oining the ranks of industrialized nations that are working to curb carbon emissions, the U.S. House of Representatives passed a sweeping energy bill, the American Clean Energy and Security Act, last week, setting slightly higher targets for renewable energy and establishing new carbon trading rules. Neither Idaho Rep. Mike Simpson nor Rep. Walt Minnick supported the bill, raising the hackles of environmentalists, particularly in Minnick’s case. “I’m disappointed,” said Idaho Conservation League Executive Director Rick Johnson, a strong Minnick supporter. “He [Minnick] has a very sound articulation on why a carbon tax would be better and I agree with that, but a carbon tax was not a legislative option at this point.” Congressional Democrats opted for cap and trade, which allows for credits for companies that reduce their emissions, which can then be sold to companies that opt not to curb their pollution. “This bill raises many concerns. Idaho farmers are worried about increased fertilizer and power costs. Idaho energy companies believe it lacks proper consideration for hydro power and nuclear technology. Idaho businesses are frustrated with giveaways that rig the system in favor of pollution-heavy industry in the Midwest and California ...” Minnick stated. Minnick was one of 44 Democrats who voted against the bill. Eight Republicans voted for it. Simpson said one of his main objections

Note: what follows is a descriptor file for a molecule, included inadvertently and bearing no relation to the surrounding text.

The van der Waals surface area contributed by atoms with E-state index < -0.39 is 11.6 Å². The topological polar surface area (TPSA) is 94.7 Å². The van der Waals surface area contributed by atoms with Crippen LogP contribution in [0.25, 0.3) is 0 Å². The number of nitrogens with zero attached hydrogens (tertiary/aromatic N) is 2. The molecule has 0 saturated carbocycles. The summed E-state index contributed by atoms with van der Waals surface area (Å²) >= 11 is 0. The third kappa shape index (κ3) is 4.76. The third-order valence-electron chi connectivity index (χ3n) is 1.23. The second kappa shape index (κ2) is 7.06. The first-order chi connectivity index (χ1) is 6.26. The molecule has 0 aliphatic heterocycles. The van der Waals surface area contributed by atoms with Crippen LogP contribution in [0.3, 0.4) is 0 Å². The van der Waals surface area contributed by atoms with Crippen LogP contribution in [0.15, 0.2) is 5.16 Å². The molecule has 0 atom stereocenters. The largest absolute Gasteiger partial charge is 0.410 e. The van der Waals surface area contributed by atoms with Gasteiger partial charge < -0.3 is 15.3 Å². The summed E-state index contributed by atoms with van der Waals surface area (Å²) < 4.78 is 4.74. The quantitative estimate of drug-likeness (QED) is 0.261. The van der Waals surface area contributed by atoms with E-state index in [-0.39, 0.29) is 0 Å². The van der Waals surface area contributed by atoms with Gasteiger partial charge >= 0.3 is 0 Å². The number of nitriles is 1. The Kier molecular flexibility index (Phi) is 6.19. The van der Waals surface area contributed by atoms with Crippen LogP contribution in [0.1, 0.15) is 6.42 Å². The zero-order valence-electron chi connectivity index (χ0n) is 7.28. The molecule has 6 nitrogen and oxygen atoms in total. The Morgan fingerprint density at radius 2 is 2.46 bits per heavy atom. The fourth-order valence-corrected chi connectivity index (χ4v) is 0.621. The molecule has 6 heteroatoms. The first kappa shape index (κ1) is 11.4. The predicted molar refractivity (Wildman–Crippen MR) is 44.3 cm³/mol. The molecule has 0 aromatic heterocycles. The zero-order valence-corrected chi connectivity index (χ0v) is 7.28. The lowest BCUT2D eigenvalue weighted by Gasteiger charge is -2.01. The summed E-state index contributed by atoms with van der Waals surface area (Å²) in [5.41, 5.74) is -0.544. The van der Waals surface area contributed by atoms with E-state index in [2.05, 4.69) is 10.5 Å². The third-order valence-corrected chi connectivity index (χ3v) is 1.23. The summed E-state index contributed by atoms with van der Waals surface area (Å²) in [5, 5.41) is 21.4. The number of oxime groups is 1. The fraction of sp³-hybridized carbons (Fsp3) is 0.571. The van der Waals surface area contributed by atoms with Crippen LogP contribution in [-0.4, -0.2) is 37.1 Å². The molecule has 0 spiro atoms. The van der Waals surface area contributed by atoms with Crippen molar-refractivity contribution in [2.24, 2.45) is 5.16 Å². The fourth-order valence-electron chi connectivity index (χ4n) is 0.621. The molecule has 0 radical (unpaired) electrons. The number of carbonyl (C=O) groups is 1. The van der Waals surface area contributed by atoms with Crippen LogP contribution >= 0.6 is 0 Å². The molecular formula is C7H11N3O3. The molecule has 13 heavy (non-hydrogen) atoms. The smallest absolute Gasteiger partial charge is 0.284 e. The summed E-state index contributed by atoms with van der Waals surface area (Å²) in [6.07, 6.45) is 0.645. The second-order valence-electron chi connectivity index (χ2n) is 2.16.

to the bill was that carbon credits will not be provided to producers of nuclear power or hydropower. “Instead of creating a host of government mandates and forcing consumers to foot the bill for this legislation, I support using technology, incentives and innovation to move our economy to a sustainable, independent energy future,” Simpson said. Andrea Shipley, executive director of the Snake River Alliance, said that Minnick fell on the wrong side of history with his vote. The League of Conservation Voters, which supported Minnick, vowed to withhold campaign contributions from any member who voted against cap and trade. According to campaign contribution data compiled by the Center for Responsive Politics, representatives who voted against the bill received nearly twice as much money from energy companies than those who supported it. Simpson has taken $408,507 since 1989 from energy companies, which generally opposed the bill, according to CRP. Environmentalists and renewable energy producers have not given him any cash. But Minnick’s contribution totals tell a different story. While oil, gas and power interests gave him some $33,000 in contributions, Minnick took nearly $67,000 from environmentalists and green energy. Business PACs, which generally, though not exclusively, opposed the energy bill, also gave Minnick more than $450,000. And Republicans vowed to attack any vulnerable Democrat who supported it.


CARBON BLOGGING Blogger turned author explains warming science, policy